Adina Sommer`s Rare Antique Maps and Contemporary Art

Estats de la Couronne de Boheme qui comprennent le Royaume de Boheme…

  • Translation

Article ID EUT098
Artist Jaillot (1632-1712)
Alexis Hubert Jaillot (1632-1712) was an important French cartographer and publisher. In 1665 Jaillot married into the Berey family of map publishers. After the death of his brother-in-law Nicolas II Berey (1640–1667) he bought the Berey card collection from his sister-in-law. This gave him a valuable foundation that he could market straight away without ever having made a map himself. Jaillot entered the card business at an opportune moment. In early 1668, Louis XIV won the first of his Reunion Wars, and a period began when France was constantly expanding its territory. There was a great demand for maps depicting the French triumphs and the new frontiers, as well as upcoming expansion plans. Jaillot's map collection also included printing plates that Pierre Duval (1619–1683) (nephew of Nicolas Sanson) had created and originally sold to Nicolas Berey. But Duval, who also mislaid his cards himself, resisted the re-edition of his old cards. At the height of the dispute with Duval, Jaillot won Nicolas Sanson's sons Guillaume and Adrien in late 1670 as card makers and business partners. With them he was able to market new cards with the prestigious name Sansons. His first atlas of 1681, Atlas Nouveau, became such a great commercial success that other publishers began selling plagiarism.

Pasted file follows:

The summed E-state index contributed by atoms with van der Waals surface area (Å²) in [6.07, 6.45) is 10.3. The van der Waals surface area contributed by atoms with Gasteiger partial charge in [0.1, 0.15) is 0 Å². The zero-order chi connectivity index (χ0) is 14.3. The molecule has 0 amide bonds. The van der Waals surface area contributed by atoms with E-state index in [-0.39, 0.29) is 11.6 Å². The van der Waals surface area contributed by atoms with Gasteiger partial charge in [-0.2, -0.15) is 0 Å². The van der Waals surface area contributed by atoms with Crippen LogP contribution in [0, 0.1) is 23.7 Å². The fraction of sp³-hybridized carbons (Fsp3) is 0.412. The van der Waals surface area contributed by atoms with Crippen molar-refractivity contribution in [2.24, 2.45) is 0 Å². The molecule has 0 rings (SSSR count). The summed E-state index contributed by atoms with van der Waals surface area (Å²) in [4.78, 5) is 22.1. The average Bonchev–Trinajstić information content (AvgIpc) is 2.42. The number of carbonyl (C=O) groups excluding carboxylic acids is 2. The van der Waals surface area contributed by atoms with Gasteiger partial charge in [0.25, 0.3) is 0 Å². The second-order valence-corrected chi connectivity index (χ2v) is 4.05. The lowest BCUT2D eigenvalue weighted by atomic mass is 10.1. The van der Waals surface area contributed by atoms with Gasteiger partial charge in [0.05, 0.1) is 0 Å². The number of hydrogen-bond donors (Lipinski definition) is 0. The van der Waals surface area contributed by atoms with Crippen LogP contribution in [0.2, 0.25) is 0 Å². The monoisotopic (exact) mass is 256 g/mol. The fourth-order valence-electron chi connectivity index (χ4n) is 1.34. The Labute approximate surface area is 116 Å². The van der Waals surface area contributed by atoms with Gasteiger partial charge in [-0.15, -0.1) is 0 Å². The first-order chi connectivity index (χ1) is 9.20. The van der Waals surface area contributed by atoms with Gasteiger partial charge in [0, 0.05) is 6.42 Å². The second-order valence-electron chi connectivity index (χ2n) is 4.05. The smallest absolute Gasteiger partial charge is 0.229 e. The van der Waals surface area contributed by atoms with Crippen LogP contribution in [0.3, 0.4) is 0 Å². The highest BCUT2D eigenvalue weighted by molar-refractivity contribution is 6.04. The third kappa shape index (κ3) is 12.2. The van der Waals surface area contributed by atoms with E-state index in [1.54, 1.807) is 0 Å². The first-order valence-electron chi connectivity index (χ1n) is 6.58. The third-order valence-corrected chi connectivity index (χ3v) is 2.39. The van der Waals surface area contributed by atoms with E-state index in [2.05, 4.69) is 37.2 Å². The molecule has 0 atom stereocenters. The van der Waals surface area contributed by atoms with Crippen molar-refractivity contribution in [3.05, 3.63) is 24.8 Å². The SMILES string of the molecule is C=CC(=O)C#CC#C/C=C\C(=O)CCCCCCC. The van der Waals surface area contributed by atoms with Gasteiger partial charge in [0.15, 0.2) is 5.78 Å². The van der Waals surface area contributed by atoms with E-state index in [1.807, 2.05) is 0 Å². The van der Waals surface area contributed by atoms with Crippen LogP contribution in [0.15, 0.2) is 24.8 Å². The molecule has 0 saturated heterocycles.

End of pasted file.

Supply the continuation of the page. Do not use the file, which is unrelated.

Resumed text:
Title Estats de la Couronne de Boheme qui comprennent le Royaume de Boheme…
Year dated 1704
Description Map shows Bohemia, Silesia, Maehren, Lausitz and the pricipality Teschen. Decorative and detailed map with a title cartouche.
Bohemia is the westernmost and largest historical region of the Czech lands in the present-day Czech Republic. In a broader meaning, Bohemia sometimes refers to the entire Czech territory, including Moravia and Czech Silesia, especially in a historical context, such as the Lands of the Bohemian Crown ruled by Bohemian kings. Bohemia was a duchy of Great Moravia, later an independent principality, a kingdom in the Holy Roman Empire, and subsequently a part of the Habsburg Monarchy and the Austrian Empire. After World War I and the establishment of an independent Czechoslovak state, Bohemia became a part of Czechoslovakia. Between 1938 and 1945, border regions with sizeable German-speaking minorities of all three Czech lands were joined to Nazi Germany as the Sudetenland.
Place of Publication Paris
Dimensions (cm)46 x 65 cm
ConditionVery good
Coloringcolored
TechniqueCopper print

Reproduction:

67.50 €

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